Like other parapoxviruses (PPV), ORFV is highly epitheliotropic, and keratinocytes and their ontogenetically related counterparts in the oral mucosa are the most important if not the only cell type to support ORFV replication in vivo [6]. In addition to producing the essential protective stratum corneum of the epidermis, keratinocytes function as immune sentinels and instigators of inflammatory responses in the skin, representing a specialized branch of the innate immune system. Keratinocytes are well equipped for pathogen sensing as they express a broad spectrum of pattern recognition receptors (PRRs), including surface and endosomal toll-like receptors (TLRs), NOD-like receptors (NLRs), and retinoic acid-inducible gene (RIG-I)-like receptors, and rapidly respond to cell injury and infection by releasing critical pro-inflammatory chemokines and cytokines such as tumor necrosis factor α (TNFα) and interleukin 1 (IL-1) [7,8]. Engagement of these receptors initiates downstream pro-inflammatory cascades, including the NF-κB signaling pathway, which mediates innate immune responses and contributes to skin homeostasis by regulating keratinocyte proliferation and differentiation [9].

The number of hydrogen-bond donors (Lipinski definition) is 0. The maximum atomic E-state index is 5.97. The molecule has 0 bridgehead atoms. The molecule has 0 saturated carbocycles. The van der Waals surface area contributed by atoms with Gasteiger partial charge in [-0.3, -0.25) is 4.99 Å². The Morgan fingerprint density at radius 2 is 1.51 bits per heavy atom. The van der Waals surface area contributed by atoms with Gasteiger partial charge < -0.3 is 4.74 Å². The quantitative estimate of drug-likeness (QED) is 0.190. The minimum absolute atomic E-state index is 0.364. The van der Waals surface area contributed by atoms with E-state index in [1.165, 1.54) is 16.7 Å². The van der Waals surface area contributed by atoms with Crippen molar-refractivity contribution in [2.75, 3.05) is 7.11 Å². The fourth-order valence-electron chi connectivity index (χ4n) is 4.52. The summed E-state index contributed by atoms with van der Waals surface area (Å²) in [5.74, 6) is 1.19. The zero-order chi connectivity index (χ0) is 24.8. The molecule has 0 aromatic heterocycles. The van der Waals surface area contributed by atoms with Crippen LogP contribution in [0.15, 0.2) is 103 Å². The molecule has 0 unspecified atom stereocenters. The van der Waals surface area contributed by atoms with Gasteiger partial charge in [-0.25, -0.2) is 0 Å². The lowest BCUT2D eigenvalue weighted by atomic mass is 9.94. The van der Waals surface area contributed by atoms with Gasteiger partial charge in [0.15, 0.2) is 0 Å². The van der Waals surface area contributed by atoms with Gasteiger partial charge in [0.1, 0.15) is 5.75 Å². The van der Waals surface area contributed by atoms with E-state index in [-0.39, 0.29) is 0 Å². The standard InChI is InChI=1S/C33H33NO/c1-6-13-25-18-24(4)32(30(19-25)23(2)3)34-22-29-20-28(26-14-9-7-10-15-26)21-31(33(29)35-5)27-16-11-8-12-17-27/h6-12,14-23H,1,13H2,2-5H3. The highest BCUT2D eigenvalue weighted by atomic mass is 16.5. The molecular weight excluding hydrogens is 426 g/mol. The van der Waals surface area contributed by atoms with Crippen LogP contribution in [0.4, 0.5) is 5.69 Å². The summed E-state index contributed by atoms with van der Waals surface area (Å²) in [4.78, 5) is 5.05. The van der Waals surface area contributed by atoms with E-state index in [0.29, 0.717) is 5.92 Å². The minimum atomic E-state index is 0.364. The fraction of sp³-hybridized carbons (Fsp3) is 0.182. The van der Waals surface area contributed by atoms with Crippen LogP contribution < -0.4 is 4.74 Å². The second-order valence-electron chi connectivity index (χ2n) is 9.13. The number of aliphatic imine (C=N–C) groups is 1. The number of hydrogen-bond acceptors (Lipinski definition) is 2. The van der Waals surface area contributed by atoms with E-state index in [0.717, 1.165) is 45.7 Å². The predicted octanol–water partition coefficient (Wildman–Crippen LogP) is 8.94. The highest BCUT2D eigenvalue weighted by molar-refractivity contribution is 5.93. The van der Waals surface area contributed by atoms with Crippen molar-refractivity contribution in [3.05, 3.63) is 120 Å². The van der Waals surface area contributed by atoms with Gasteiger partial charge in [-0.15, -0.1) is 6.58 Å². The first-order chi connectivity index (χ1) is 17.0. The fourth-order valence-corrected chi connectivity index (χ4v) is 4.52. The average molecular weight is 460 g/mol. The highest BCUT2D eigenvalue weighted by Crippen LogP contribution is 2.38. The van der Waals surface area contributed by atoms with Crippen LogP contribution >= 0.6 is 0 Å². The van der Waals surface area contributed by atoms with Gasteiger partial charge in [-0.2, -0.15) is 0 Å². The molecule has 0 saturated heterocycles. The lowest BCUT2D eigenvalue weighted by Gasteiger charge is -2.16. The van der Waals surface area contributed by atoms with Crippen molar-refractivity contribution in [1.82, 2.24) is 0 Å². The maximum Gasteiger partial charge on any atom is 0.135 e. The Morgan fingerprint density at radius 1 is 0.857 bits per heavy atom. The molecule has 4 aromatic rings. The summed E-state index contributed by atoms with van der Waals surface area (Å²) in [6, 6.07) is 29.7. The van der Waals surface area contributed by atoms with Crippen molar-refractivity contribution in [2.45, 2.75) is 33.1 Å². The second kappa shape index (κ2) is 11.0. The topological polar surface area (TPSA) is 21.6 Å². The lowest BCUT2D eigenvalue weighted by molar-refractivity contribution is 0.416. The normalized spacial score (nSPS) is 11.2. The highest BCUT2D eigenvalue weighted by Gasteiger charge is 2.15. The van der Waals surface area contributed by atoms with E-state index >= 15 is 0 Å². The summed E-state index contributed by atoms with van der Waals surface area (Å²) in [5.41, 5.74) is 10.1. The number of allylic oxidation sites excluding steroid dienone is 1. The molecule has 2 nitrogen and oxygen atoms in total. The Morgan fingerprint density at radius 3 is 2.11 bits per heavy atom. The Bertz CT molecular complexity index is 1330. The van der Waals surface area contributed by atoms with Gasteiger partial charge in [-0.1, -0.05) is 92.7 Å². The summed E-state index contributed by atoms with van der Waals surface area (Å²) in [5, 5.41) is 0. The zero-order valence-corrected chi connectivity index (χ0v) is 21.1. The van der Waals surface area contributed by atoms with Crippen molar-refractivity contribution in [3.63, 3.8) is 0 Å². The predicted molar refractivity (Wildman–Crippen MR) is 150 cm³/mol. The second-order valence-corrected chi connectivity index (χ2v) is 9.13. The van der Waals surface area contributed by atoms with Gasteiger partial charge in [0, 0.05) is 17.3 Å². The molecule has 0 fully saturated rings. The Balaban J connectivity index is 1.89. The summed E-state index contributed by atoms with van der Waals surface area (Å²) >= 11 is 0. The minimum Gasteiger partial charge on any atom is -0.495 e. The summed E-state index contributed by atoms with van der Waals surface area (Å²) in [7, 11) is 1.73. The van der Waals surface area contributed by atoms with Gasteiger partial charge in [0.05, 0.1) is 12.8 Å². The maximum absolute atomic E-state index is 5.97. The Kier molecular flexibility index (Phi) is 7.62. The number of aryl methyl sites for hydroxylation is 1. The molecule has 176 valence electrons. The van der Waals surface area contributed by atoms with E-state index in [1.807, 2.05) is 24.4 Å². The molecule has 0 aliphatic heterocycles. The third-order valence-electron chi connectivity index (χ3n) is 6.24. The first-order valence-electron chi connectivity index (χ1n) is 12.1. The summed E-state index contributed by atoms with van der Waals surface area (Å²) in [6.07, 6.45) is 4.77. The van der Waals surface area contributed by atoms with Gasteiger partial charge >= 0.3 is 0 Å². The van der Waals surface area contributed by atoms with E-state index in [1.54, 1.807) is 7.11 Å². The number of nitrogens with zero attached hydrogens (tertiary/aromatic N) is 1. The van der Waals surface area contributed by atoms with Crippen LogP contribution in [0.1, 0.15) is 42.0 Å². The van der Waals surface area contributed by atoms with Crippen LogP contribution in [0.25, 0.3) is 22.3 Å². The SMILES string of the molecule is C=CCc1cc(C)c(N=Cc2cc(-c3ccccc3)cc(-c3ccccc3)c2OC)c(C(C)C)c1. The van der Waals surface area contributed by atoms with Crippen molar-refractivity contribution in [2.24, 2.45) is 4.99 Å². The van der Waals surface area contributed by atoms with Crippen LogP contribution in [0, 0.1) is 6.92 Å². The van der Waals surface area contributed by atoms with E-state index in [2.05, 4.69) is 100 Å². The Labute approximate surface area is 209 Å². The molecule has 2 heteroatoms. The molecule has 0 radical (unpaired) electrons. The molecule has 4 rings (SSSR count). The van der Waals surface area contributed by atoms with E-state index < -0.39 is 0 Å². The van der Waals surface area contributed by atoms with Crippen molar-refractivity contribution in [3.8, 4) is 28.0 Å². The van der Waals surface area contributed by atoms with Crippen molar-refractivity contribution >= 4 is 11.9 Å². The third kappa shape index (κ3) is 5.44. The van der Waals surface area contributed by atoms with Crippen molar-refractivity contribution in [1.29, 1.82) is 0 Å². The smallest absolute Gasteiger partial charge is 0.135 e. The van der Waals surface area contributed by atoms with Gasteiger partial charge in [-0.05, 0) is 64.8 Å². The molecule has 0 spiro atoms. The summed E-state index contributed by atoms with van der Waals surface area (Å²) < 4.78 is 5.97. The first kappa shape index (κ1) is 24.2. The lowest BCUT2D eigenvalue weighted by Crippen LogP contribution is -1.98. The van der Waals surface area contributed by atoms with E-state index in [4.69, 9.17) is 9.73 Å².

The NF-κB family of transcription factors consists of five members, NF-κB-p65 (RelA), RelB, c-Rel, NF-κB-p50/p105, and NF-κB-p52/p100, which contain an N-terminal Rel homology domain (RHD) responsible for homo- and heterodimerization and for sequence specific DNA binding [10]. In unstimulated cells, NF-κB dimers are sequestered in the cytoplasm through binding to the inhibitor kappa-B alpha (IκBα). Following cell stimulation, IKK complex-mediated phosphorylation of IκBα results in proteasomal degradation of IκB and nuclear translocation of p65/p50 dimers, which bind κB-responsive DNA elements, interact with transcription co-regulators, and activate or repress gene expression [11,12]. The critical IKK complex consists of two kinases, IKKα and IKKβ, and the regulatory subunit IKKγ/NF-κB essential modulator (NEMO) [13,14]. Various stimuli, including those initiated by proinflammatory cytokines TNFα and IL-1, lead to IKK activation. Engagement of the TNF receptor 1 (TNF-R1) results in sequential recruitment of TRADD (TNF-R1-associated death domain), TRAF2 (TNF receptor-associated factor 2) and RIP1 (Receptor-interacting protein 1) [15]. Multiple ubiquitination events on RIP1 and NEMO bring the TAK1 (TGF-β activated kinase 1) complex close to the IKK complex. TAK1-mediated IKKβ phosphorylation and IKKβ auto-phosphorylation activate IKKβ, which then phosphorylates IκBα [16]. Engagement of the IL-1 receptor, on the other hand, results in recruitment of IRAK1 (IL-1 receptor–associated kinase) and activation of TRAF6 (TNF receptor-associated factor 6), which then ubiquitinates and activates TAK1 resulting in IKK activation [17,18].